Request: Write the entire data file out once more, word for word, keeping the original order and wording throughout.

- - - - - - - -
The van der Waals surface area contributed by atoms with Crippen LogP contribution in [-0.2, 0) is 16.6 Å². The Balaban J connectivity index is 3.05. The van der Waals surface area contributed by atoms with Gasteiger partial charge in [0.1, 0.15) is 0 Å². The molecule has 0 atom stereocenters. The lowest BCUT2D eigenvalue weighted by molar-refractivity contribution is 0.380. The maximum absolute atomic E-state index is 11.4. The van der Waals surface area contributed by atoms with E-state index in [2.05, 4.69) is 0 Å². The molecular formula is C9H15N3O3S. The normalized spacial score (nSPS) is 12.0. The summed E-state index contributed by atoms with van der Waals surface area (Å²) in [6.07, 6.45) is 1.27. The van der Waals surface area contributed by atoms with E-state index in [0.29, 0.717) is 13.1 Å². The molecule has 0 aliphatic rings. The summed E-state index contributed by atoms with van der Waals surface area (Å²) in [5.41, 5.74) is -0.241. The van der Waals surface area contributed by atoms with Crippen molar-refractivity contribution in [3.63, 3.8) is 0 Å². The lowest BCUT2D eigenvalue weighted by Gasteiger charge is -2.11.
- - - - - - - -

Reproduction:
The van der Waals surface area contributed by atoms with Crippen LogP contribution in [-0.2, 0) is 16.6 Å². The Balaban J connectivity index is 3.05. The van der Waals surface area contributed by atoms with Gasteiger partial charge in [0.1, 0.15) is 0 Å². The molecule has 0 atom stereocenters. The lowest BCUT2D eigenvalue weighted by molar-refractivity contribution is 0.380. The maximum absolute atomic E-state index is 11.4. The van der Waals surface area contributed by atoms with E-state index in [2.05, 4.69) is 0 Å². The molecular formula is C9H15N3O3S. The normalized spacial score (nSPS) is 12.0. The summed E-state index contributed by atoms with van der Waals surface area (Å²) in [6.07, 6.45) is 1.27. The van der Waals surface area contributed by atoms with E-state index in [0.29, 0.717) is 13.1 Å². The molecule has 0 aliphatic rings. The summed E-state index contributed by atoms with van der Waals surface area (Å²) in [5.41, 5.74) is -0.241. The van der Waals surface area contributed by atoms with Crippen molar-refractivity contribution in [3.63, 3.8) is 0 Å². The lowest BCUT2D eigenvalue weighted by Gasteiger charge is -2.11.